THE 29,000 dairy farmers in England and Wales are within nine months of receiving an average of about pounds 8,000 each in Dairy Crest shares, as the dairy products business heads for a pounds 300m-plus flotation.
This week Dairy Crest, the commercial arm of the Milk Marketing Board, is expected to announce an increase in annual profits before tax and exceptional items from pounds 45.5m in 1991 to more than pounds 50m in 1992.
Dairy Crest's advisers, Schroder Wagg and Hoare Govett, have pencilled in the first quarter of 1994 for the flotation, when shares will be distributed to the farmers, who own the MMB. The MMB, a statutory monopoly created between the wars to assure milk supplies, is being dismantled under the Agriculture Bill, expected to receive royal assent this summer.
Farmers disagree about how the shares should be allotted. Small farmers say everyone should have an equal amount. Large ones, who are likely to win the argument, want allocations based on milk production.
Dairy Crest, worth conservatively pounds 250m, may also raise pounds 50m of new money to reduce borrowings.
Advisers believe that with rivals Northern Foods and Unigate both announcing strong profits growth last week, there will be an appetite for the shares from institutional investors. One concern is that many farmers might sell at once, depressing the share price.
The company is also considering giving farmers the option to receive another pounds 60m owed to them in the form of Dairy Crest shares. This is a sum held in the 'rolling fund' of the MMB and due back to farmers when the organisation is wound up. A 'golden share' is planned, to protect the company from predators in the first few years as a quoted company.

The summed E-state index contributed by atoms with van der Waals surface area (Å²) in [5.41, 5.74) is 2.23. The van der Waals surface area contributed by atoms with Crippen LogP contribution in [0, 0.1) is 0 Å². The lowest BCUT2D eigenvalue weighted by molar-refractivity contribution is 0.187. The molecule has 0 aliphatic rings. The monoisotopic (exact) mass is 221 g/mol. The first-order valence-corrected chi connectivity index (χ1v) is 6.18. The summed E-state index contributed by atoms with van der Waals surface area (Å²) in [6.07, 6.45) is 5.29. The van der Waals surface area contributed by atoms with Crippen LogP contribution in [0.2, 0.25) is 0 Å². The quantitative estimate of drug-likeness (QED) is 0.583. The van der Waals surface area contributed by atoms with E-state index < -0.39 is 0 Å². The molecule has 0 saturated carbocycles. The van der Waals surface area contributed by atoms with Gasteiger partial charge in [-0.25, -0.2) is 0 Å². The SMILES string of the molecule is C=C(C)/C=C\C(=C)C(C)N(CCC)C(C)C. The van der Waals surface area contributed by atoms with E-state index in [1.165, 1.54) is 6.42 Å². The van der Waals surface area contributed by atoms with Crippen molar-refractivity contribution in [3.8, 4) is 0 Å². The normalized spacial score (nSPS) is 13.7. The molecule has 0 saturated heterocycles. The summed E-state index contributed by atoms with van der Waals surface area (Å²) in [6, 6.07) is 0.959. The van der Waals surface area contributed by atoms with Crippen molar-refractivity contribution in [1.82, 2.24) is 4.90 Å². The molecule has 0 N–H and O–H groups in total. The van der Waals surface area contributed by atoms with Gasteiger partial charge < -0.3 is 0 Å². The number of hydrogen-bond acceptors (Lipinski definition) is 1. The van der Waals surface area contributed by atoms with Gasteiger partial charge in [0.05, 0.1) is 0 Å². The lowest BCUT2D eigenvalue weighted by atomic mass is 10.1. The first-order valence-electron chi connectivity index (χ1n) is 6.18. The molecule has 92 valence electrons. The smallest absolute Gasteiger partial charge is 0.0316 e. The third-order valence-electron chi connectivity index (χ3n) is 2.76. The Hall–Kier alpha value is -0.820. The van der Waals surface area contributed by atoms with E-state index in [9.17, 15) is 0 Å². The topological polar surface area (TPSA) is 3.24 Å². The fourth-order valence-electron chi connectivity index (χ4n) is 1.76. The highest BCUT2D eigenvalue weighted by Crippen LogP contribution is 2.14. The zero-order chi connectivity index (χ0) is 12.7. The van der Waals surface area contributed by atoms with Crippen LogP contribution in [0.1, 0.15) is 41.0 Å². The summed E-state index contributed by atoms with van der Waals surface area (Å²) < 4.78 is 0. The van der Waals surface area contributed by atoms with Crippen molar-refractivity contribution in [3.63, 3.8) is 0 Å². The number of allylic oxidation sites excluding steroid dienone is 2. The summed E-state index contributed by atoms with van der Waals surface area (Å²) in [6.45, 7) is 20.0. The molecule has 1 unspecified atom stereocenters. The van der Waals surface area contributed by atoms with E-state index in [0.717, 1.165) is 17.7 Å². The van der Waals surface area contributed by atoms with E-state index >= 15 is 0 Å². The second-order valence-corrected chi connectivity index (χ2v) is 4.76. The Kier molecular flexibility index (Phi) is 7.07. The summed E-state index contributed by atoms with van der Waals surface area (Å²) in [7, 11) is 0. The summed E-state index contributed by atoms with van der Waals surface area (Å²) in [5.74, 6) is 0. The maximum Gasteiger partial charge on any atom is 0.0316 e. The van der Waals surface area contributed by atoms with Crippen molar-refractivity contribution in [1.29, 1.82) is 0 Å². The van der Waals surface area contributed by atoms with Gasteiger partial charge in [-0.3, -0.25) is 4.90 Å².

Even after more than pounds 20m of restructuring costs - mainly to close down massive excess cheese-making capacity - in 1992, Dairy Crest's pre-tax profits are expected to rise from the 1991 level of pounds 25m.
Dairy Crest, which as an MMB offshoot remains the buyer of last resort for dairy farmers, has started to turn itself into a more commercial organisation. Its chairman, Geoffrey John, a former chief executive of Dalgety-Spillers, has brought in fresh management from the private sector.
The company, which produces much of the stilton, cheddar, red leicester and double gloucester bought in supermarkets, also owns several strong brands, including Clover. It is a big deliverer of doorstep milk, though it recently sold chunks of territory to Unigate and MD Foods, a move likened by some farmers to selling the family silver.
A joint venture with Yoplait, part of the French farmers' co-operative Sodiaal, has boosted its share of the market for yogurt, fromage frais and chilled desserts - a pounds 670m market which grew 13 per cent last year.
The MMB is to be replaced by a voluntary co-operative on 1 April 1994. Farmers will be free to sell their milk elsewhere, and Northern Foods is recruiting potential suppliers.
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